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Concord okays solar power to be cut from property tax



Monitor staff
Saturday, July 01, 2017

Concord might be in line for a solar-power boom now that solar panels will no longer be subject to property tax assessments, especially after state regulators decided not to greatly change payments for electricity production.

“Concord has been traditionally a little bit unfriendly to solar. ... I think this will probably foster a significant change,” said Erik Shifflett, co-owner of Granite State Solar in Boscawen.

On Monday, the city council unanimously voted to create a tax exemption for solar installations on residential, commercial and industrial properties, meaning that solar panels to produce electricity or hot water will no longer be added to the assessed value of a building when calculating the tax bill.

The change will be applicable as of next year’s tax bills both for existing solar units – there are about 102 in Concord – and newly built ones. Assessments have already been made for 2017, so the new law will not be applied until assessments made next year.

Owners of panels will need to apply to get the exemption, said Kathy Temchack, director of real estate assessments for Concord.

“We’re going to send letters, probably this winter, to people who currently have solar panels and explain that they’ll need to file for a property tax exemption going forward,” she said.

Rules are still being drawn up, so it’s not decided yet whether owners will have to re-apply for the exemption every year, every other year, or as seldom as every five years.

“I know that we’ve lost a couple of potential sales due to no tax exemptions in Concord,” said Shifflett, whose firm has been doing solar installations for eight years. “The average value of a solar array is north of $20,000. When you’re calculating the return on investment it’s a big consideration when you add in the uncertainty of: Is the assessor going to whack me with this tax charge?”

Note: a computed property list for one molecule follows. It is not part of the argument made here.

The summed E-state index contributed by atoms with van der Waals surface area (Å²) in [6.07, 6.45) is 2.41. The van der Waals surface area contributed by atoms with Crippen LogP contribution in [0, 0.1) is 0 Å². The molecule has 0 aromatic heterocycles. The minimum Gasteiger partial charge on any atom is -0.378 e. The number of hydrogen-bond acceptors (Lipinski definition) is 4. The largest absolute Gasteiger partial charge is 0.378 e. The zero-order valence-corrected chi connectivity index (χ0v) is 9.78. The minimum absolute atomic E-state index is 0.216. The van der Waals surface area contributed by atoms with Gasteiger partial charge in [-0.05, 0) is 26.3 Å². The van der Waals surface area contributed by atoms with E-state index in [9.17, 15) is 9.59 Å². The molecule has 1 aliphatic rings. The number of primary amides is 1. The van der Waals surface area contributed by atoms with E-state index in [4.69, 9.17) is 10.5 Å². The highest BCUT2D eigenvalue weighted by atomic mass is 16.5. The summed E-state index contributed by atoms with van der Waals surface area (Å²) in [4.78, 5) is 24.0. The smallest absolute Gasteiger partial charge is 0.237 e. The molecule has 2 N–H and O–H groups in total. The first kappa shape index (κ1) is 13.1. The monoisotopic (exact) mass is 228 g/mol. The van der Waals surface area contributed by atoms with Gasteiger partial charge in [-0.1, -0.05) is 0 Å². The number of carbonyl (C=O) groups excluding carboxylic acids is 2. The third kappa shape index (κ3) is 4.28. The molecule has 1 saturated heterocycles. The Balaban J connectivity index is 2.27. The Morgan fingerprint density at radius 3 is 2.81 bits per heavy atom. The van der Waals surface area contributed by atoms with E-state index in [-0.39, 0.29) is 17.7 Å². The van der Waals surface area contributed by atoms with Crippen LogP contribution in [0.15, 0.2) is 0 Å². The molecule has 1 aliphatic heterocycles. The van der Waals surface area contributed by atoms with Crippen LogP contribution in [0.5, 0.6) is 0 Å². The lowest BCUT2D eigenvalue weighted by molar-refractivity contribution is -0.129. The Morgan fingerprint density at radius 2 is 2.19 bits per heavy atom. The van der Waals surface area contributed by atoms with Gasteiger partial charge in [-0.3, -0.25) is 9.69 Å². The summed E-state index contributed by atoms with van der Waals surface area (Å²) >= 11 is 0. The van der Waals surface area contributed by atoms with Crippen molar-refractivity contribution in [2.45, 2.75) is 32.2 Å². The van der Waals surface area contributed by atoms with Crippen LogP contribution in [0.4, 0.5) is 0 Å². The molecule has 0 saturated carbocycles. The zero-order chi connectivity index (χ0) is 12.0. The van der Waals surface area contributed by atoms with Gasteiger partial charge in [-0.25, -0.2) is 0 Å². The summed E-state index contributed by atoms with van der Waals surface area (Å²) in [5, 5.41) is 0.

Monday’s decision by the city council comes on the heels of an order from the state Public Utilities Commission about net metering, the system under which solar panels are paid when they produce more electricity than the building is using.

The PUC said the current system will apply for all solar panels that have been accepted into the interconnection queue by Sept. 1, a designation that allows owners to be reimbursed. Solar units accepted after Sept. 1 will be reimbursed at a slightly lower rate, and Shifflett said this deadline is likely to create a rush.

“Between now and Sept. 1, I think you’ll see a real bump in interest,” he predicted.

As an example of the difference made by local practices, Shifflett pointed to Deerfield and Candia, each of which has more than 100 systems installed, even though they have much smaller populations than Concord.

The National Renewable Energy Laboratory estimates that New Hampshire has 3,501 solar systems throughout the state with a total output of 34 megawatts, about three times as much energy as can be produced by the Garvin Falls dam on the Merrimack River in Concord. This puts us in the middle of the pack among states.

An organization called Solar Power Rocks – which is, as the name implies, pro-solar – gives New Hampshire a B grade in its 2017 Solar Report Card, a tally that combines grades in 10 categories from performance payments, where we get an F because we don’t do that, to sales tax, where we get an A because we don’t do that, either. The state got an A for net metering because at that time it reimbursed excess electricity at the full retail rate; the new rate, which is about 20 percent less per kilowatt-hour, may reduce this grade.

(David Brooks can be reached at 369-3313 or dbrooks@cmonitor.com or on Twitter @GraniteGeek.)